According to industry sources, TSMC is considering lowering 3nm pricing to attract more chip designers.
Although TSMC’s N3 (3nm-class) family of fabrication processes offers several advantages in terms of performance and power consumption, the extremely high cost of the foundry’s initial N3 node prevents widespread adoption. According to a report by MyDrivers, the company is rumored to be preparing to reduce its prices for 3nm production to attract chip designers.
While any published TSMC N3 quotes and prices should be considered rumors at this time, TSMC’s N3E production costs will likely be lower than its initial N3 costs. How much the company will charge for production on other N3-class nodes, such as N3P, N3S, and N3X, remains to be seen. The lowering of 3nm production costs will attract more customers to these nodes, but this will not happen immediately.
Apple is rumored to be the sole user of TSMC’s initial N3 manufacturing technology (also known as N3B) because Apple is the foundry’s largest client willing to adopt cutting-edge nodes first. However, N3 is a costly technology to implement. According to China Renaissance, N3 uses extreme ultraviolet (EUV) lithography for up to 25 layers, and each EUV scanner now costs $150 million to $200 million, depending on the configuration. To depreciate fabrication facilities outfitted with such production equipment, TSMC must increase the price of its N3 process and successors.
Some claim that TSMC may be charging as much as $20,000 per N3 wafer, up from $16,000 per N5 wafer. While the accuracy of such estimates depends on several variables, it is clear that chip production costs continue to rise. Increased costs translate to decreased profits for companies such as AMD, Broadcom, MediaTek, Nvidia, and Qualcomm. As a result, chip developers are reevaluating how they create advanced designs and utilize leading-edge nodes.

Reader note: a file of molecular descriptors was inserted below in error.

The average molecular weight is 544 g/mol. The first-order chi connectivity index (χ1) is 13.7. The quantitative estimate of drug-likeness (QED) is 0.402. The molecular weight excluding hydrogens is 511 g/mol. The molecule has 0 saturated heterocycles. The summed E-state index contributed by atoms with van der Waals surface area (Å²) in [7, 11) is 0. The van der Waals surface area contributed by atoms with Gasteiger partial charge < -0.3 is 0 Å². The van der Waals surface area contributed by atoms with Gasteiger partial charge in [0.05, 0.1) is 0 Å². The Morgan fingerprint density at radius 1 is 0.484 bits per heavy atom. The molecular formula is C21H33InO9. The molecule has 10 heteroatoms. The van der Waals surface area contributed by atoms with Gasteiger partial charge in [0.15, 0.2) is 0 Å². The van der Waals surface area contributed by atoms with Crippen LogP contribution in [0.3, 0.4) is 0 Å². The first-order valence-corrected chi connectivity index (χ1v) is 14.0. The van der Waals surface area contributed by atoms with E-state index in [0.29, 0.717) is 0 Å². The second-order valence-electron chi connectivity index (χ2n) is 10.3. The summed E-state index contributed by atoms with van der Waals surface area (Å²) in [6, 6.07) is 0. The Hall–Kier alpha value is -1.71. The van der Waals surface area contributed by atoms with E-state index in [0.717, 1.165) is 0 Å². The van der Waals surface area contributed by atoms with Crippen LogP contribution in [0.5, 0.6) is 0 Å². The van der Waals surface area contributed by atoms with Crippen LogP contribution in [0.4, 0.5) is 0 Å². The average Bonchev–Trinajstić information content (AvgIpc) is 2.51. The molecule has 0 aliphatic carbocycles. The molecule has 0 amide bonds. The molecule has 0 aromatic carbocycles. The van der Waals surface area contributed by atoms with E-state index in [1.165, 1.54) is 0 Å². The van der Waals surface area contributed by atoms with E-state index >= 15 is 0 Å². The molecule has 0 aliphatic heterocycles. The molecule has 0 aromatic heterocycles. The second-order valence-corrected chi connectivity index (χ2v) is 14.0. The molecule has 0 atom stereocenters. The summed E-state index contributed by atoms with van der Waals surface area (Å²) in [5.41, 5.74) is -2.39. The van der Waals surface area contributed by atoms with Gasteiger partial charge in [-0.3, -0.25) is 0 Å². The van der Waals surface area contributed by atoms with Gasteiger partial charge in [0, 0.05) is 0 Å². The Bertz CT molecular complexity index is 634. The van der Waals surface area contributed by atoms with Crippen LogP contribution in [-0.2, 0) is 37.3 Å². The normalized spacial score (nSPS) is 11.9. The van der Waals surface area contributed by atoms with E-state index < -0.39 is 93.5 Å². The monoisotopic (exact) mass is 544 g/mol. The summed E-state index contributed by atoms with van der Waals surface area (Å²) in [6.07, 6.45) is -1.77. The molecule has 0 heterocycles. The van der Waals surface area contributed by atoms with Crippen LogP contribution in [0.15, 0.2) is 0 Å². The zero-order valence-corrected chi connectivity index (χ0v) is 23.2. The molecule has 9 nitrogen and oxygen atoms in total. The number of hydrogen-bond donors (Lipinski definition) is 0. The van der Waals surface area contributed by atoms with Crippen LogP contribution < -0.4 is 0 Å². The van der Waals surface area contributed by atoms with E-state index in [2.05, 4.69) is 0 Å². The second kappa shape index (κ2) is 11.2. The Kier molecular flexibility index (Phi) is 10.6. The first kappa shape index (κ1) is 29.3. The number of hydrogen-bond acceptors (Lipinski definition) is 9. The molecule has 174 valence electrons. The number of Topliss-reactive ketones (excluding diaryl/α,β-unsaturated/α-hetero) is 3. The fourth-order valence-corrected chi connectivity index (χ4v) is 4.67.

“We believe the meaningful [N3] ramp-up will occur in the second half of 2023, when the optimized version, N3E, will be ready,” wrote China Renaissance analyst Szeho Ng. “We believe that its major HPC (AMD, Intel) and smartphone (QCOM, MTK) and ASIC (MRVL, AVGO, GUC) customers will remain in N4/5 and opt for N3E as their first foray into the N3 class. In the meantime, we believe the adoption of N3 (also known as N3B) will be primarily limited to Apple products.”
To encourage its partners to utilize its N3-class process technologies, TSMC is rumored to be contemplating a price reduction for these nodes. In particular, TSMC’s N3E process only uses EUV for up to 19 layers, has a lower manufacturing complexity, and is therefore less expensive to use. TSMC could reduce N3E production costs without impacting profitability. N3E offers no scaling advantages over N5 when it comes to SRAM cells, which results in larger die sizes compared to N3/N3B.
AMD announced publicly that it would use an N3 node for some Zen 5-based designs due in 2024, and Nvidia is expected to adopt N3 for its next-generation Blackwell architecture-based GPUs around the same time. Adoption of N3-class nodes is anticipated to be limited to a subset of products due to high costs; therefore, a reduction in prices will likely cause chip designers to reconsider their adoption strategy.
Low yields are another issue with TSMC’s N3 chip. Some estimates place yields between 60% and 80%, while DigiTimes sources (via Dan Nystedt) indicate they’re below 50%. However, given that only Apple is rumored to use this manufacturing technology and the company’s reputation for secrecy, any information regarding the yields of initial N3 chips should be taken with a large grain of salt.